Thursday, February 02, 2012

Happy Birthday James Dickey !

James Dickey
Today is the birthday of an American poet and novelist James Lafayette Dickey. James  Dickey (February 2, 1923 – January 19, 1997) was appointed the eighteenth Poet Laureate Consultant in Poetry to the Library of Congress in 1966. presenting some poems : being poet

In The Tree House At Night

And now the green household is dark. 

The half-moon completely is shining 
On the earth-lighted tops of the trees. 
To be dead, a house must be still. 
The floor and the walls wave me slowly; 
I am deep in them over my head. 
The needles and pine cones about me
Are full of small birds at their roundest, 
Their fist without mercy gripping 
Hard down through the tree to the roots 
To sing back at light when they feel it. 
We lie here like angels in bodies, 
My brothers and I, one dead, 
The other asleep from much living,
In mid-air huddled beside me. 
Dark climbed to us here as we climbed 
Up the nails I have hammered all day 
Through the sprained, comic rungs of the ladder 
Of broom handles, crate slats, and laths 
Foot by foot up the trunk to the branches 
Where we came out at last over lakes
Of leaves, of fields disencumbered of earth 
That move with the moves of the spirit. 
Each nail that sustains us I set here; 
Each nail in the house is now steadied 
By my dead brother’s huge, freckled hand. 
Through the years, he has pointed his hammer 
Up into these limbs, and told us
That we must ascend, and all lie here. 
Step after step he has brought me, 
Embracing the trunk as his body, 
Shaking its limbs with my heartbeat, 
Till the pine cones danced without wind 
And fell from the branches like apples. 
In the arm-slender forks of our dwelling
I breathe my live brother’s light hair. 
The blanket around us becomes 
As solid as stone, and it sways. 
With all my heart, I close 
The blue, timeless eye of my mind. 
Wind springs, as my dead brother smiles 
And touches the tree at the root;
A shudder of joy runs up 
The trunk; the needles tingle; 
One bird uncontrollably cries.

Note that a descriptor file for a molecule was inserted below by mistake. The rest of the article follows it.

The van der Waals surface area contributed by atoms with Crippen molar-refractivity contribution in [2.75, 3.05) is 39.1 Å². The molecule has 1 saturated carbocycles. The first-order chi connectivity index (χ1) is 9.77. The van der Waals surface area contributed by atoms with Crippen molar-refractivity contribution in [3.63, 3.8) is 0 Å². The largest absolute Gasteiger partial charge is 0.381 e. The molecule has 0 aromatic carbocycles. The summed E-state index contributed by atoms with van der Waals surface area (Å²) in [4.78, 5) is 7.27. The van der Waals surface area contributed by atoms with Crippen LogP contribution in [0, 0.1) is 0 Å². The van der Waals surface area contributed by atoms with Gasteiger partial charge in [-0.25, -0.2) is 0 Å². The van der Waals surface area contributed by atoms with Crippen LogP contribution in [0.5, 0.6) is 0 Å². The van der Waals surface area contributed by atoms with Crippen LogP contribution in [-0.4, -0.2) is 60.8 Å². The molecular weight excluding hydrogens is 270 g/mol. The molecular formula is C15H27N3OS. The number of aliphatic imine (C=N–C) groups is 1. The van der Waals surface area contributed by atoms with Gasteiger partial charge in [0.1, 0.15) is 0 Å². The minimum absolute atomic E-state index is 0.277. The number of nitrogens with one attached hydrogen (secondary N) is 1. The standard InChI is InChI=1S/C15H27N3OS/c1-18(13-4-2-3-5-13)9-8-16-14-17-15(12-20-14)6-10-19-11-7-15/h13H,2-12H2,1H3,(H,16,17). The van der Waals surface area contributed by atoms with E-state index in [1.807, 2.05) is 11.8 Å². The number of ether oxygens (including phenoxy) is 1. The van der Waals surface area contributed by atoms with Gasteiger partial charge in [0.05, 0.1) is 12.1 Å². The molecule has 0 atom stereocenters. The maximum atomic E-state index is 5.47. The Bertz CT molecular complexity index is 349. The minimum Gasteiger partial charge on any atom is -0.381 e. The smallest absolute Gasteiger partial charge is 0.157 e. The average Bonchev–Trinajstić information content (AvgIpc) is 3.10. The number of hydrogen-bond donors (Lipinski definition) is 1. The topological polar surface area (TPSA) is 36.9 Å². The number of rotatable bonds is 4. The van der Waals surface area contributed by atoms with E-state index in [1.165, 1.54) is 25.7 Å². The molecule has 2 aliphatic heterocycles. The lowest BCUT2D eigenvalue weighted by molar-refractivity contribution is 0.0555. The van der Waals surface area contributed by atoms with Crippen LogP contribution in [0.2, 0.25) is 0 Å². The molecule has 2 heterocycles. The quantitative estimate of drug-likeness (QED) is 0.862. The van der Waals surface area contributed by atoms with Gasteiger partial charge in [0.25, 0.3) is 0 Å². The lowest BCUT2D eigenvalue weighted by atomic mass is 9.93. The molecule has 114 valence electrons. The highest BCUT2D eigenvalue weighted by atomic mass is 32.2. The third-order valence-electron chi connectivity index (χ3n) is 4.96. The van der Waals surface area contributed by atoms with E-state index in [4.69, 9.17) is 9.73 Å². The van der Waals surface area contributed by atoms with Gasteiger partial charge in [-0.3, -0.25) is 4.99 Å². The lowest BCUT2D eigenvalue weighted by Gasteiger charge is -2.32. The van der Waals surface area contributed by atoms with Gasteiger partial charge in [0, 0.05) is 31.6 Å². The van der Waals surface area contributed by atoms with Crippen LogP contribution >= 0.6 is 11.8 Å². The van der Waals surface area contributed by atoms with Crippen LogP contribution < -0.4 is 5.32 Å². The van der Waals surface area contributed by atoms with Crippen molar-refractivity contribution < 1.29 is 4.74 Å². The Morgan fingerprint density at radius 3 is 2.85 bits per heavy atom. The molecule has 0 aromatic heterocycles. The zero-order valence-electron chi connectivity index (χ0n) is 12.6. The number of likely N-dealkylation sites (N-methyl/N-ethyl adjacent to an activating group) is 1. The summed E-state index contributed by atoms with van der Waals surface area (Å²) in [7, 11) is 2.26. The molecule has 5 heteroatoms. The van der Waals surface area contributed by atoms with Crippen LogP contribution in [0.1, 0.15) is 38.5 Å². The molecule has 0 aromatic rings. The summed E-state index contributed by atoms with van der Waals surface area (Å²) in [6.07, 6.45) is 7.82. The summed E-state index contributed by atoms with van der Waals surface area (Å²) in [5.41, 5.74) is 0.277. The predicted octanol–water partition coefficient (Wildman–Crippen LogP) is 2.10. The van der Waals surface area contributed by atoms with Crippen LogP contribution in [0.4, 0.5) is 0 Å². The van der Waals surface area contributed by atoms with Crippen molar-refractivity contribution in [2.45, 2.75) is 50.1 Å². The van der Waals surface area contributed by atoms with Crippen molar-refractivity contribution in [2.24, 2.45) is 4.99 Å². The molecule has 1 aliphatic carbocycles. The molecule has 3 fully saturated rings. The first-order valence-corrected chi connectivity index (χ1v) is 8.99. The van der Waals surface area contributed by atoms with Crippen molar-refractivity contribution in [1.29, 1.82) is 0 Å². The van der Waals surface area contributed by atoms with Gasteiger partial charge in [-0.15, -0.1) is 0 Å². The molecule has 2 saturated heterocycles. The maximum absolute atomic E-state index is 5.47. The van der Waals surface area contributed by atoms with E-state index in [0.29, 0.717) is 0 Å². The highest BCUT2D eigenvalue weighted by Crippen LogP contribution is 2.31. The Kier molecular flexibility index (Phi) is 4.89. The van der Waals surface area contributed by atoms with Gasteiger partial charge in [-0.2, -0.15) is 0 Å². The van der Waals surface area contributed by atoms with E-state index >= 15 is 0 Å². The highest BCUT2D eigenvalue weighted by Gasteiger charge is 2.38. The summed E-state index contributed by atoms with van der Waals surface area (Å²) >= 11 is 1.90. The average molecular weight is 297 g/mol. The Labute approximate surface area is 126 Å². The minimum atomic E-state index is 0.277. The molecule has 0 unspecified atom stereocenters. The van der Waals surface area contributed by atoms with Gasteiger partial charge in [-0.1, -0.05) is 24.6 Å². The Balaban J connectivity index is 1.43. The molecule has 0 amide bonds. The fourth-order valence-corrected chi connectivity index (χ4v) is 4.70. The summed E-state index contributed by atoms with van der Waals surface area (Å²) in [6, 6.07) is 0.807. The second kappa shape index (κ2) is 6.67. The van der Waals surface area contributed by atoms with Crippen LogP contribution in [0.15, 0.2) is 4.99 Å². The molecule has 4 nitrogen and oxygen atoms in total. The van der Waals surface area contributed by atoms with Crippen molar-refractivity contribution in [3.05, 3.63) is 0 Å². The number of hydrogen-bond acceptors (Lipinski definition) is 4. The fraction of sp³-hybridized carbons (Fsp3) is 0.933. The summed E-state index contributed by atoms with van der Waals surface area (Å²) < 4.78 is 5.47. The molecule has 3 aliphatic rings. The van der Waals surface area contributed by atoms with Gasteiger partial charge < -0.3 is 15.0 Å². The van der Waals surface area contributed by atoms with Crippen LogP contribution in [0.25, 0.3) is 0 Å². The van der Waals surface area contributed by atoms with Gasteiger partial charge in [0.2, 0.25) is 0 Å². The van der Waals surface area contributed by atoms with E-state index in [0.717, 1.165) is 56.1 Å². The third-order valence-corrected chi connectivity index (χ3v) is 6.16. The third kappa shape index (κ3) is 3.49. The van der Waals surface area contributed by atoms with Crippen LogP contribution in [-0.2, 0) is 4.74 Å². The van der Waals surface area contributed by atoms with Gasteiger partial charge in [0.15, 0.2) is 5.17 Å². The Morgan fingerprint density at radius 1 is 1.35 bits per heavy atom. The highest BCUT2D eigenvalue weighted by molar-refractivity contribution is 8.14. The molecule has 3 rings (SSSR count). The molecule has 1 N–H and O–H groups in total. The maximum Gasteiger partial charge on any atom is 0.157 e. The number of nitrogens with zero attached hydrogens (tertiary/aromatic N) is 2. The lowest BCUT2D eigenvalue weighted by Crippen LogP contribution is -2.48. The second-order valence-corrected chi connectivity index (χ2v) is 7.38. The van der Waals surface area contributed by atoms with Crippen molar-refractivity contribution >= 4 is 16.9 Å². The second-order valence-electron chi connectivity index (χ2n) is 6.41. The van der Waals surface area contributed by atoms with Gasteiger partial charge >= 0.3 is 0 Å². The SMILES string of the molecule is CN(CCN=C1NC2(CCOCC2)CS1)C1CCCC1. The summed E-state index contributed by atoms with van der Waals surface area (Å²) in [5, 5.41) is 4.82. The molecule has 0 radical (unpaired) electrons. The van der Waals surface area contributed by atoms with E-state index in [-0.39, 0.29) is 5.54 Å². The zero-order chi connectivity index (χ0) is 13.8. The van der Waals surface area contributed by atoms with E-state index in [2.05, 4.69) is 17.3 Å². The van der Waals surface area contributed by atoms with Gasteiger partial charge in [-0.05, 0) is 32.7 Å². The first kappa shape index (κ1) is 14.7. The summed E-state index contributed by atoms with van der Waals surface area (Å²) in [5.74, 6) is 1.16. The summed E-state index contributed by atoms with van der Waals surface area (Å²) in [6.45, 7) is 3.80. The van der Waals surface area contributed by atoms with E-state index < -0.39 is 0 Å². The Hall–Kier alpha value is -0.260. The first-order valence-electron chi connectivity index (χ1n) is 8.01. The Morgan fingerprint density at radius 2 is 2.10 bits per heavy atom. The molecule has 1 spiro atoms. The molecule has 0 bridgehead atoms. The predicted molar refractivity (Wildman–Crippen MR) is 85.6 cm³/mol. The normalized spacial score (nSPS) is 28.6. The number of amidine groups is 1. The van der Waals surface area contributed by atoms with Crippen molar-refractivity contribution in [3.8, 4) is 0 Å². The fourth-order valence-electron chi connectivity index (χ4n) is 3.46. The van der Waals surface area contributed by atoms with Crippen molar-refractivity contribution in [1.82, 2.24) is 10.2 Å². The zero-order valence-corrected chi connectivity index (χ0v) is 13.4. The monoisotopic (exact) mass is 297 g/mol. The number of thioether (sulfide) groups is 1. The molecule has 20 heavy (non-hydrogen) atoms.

The wind changes round, and I stir 
Within another’s life. Whose life? 
Who is dead? Whose presence is living? 
When may I fall strangely to earth,
Who am nailed to this branch by a spirit? 
Can two bodies make up a third? 
To sing, must I feel the world’s light? 
My green, graceful bones fill the air 
With sleeping birds. Alone, alone 
And with them I move gently. 
I move at the heart of the world. 

The Performance
The last time I saw Donald Armstrong 
He was staggering oddly off into the sun, 
Going down, off the Philippine Islands. 
I let my shovel fall, and put that hand 
Above my eyes, and moved some way to one side 
That his body might pass through the sun,
And I saw how well he was not 
Standing there on his hands, 
On his spindle-shanked forearms balanced, 
Unbalanced, with his big feet looming and waving 
In the great, untrustworthy air 
He flew in each night, when it darkened. 


Dust fanned in scraped puffs from the earth 
Between his arms, and blood turned his face inside out, 
To demonstrate its suppleness 
Of veins, as he perfected his role. 
Next day, he toppled his head off 
On an island beach to the south, 


And the enemy’s two-handed sword 
Did not fall from anyone’s hands 
At that miraculous sight, 
As the head rolled over upon 
Its wide-eyed face, and fell 
Into the inadequate grave 


He had dug for himself, under pressure. 
Yet I put my flat hand to my eyebrows 
Months later, to see him again 
In the sun, when I learned how he died, 
And imagined him, there, 
Come, judged, before his small captors, 


Doing all his lean tricks to amaze them— 
The back somersault, the kip-up— 
And at last, the stand on his hands, 
Perfect, with his feet together, 
His head down, evenly breathing, 
As the sun poured from the sea 


And the headsman broke down 
In a blaze of tears, in that light 
Of the thin, long human frame 
Upside down in its own strange joy, 
And, if some other one had not told him, 
Would have cut off the feet 


Instead of the head, 
And if Armstrong had not presently risen 
In kingly, round-shouldered attendance, 
And then knelt down in himself 
Beside his hacked, glittering grave, having done